“Festim will not allow you go to Voskopoja, perhaps you can go to Dardha if that road is OK – Festim will guide you.” She was matter of fact as though the situation was entirely out of my hands. There was no anger, malice, frustration – in fact it was exactly like a chess master explaining the movement of the Rook to a novice. “No, you can’t go diagonally…” She was kind, patient, with only the tiniest hint of being patronizing.

I turned to Kirk and lowered my voice, “10 minutes Kirk – if he’s not here by 6pm, I’m leaving… and, either way, I’m going to Voskopoja.”

“John… Uh, I think that would be really rude – Nensi really has done a lot for us – just wait OK?”

Nensi called Festim again. 6pm came and went. Then 6:15, then 6:30. I sat and stewed, and then said to both Kirk and Nensi, firmly, “If he’s not here in 5 minutes, I’m leaving


We walked out down the street toward Festim’s house. 6:45pm – 90 minutes until dark, on my second of two days out of 5 in Albania to ride my bike and I’m not riding because…. Why exactly?!!? Each step was adding to my frustration as Nensi continued talking on the phone.

Suddenly, finally, Festim materialized out of the front of his house 30 feet in front of us, with his bike… then another bike, then a bike pump, and then a young girl who looked 15 wearing a bright green sweatsuit.

Picture 042 (Medium)

I groaned outwardly, and in my mind I shrieked, “No! no! no!” – I can’t go ride with this child!” Meanwhile Festim unhurriedly began to pump up all four tires…

It was 7pm on the second of a five day cycling trip to Albania before I completed my first kilometer on the bike – at the incredibly painful velocity of 9mph. Festim and Flavia chatted and seemed little interested in me and I started to realize that they were probably doing Nensi a favor. Their job was to escort me safely on a ride. My god…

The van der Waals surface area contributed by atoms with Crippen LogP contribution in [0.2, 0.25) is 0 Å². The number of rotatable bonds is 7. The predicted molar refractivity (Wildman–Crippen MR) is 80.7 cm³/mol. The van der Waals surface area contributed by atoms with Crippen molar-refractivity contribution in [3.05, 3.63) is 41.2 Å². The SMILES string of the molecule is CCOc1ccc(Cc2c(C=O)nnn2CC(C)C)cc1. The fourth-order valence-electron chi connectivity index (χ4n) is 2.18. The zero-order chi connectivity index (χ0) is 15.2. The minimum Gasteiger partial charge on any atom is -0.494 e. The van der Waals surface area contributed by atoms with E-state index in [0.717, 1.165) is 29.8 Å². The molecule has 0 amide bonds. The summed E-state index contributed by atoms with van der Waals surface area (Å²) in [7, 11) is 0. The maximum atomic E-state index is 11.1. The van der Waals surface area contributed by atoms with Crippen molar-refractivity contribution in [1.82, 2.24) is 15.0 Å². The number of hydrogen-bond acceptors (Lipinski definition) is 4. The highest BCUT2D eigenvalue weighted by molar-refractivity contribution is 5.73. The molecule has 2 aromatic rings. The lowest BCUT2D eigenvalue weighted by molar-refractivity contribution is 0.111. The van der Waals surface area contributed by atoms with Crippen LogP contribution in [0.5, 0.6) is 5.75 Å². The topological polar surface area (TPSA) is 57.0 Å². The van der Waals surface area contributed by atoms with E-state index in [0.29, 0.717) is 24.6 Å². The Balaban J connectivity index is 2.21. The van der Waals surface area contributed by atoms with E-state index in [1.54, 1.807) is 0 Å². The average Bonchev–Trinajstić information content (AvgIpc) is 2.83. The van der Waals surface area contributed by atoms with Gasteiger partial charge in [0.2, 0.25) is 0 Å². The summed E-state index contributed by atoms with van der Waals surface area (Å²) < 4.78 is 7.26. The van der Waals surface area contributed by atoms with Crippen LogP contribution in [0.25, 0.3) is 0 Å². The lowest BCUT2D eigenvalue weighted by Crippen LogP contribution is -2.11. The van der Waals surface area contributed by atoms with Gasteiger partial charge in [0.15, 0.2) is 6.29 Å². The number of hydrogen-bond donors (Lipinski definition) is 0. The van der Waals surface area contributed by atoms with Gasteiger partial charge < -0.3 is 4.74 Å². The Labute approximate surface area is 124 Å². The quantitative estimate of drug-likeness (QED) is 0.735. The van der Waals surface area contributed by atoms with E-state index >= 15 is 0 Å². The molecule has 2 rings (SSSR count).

Flavia and Festim outside Korca

Eventually Flavia dropped back and spoke to me in halting English. I was amazed to discover that despite her youthful looks she was 23. She was quite nice and did some brief translations with Festim. I told him my intention was to go to Dardha as there was not enough time to go to Voskopoja. Flavia paused, spoke to Festim, and then informed me, “we will not go to Voskopoja.” (Err!!!!)  I reiterated that I wanted now to go Dardha.

“Yes, we will go straight to Dardha,” she agreed, letting this pawn make its one move forward.

on the way back to Korca

Having Google-Earthed every bit of every ride, I knew exactly where to go and I moved to the front and picked up the pace to what I thought would be at least manageable by Flavia – 15mph. She hung in there and so we made it to Bobostice and the foot of the climb to Dardha. I turned back to them and said, “I go now,” not waiting for a response, and I started hammering the hill which very quickly became very steep. I climbed 2300 feet in the next hour, happily crushing the pedals, passing bunkers and mountain streams and donkeys and riders, but no cars. I was nearing the top when the road became very steep, and very dirt. At the 15% grade, I couldn’t get out of the seat without slipping my rear tire, and after a couple of futile starts and stops, I looked back to notice that the sun had already set, so I gave up on seeing the mountain hamlet my guidebook named, “the prettiest village in all of Albania,” and turned around, frustrated.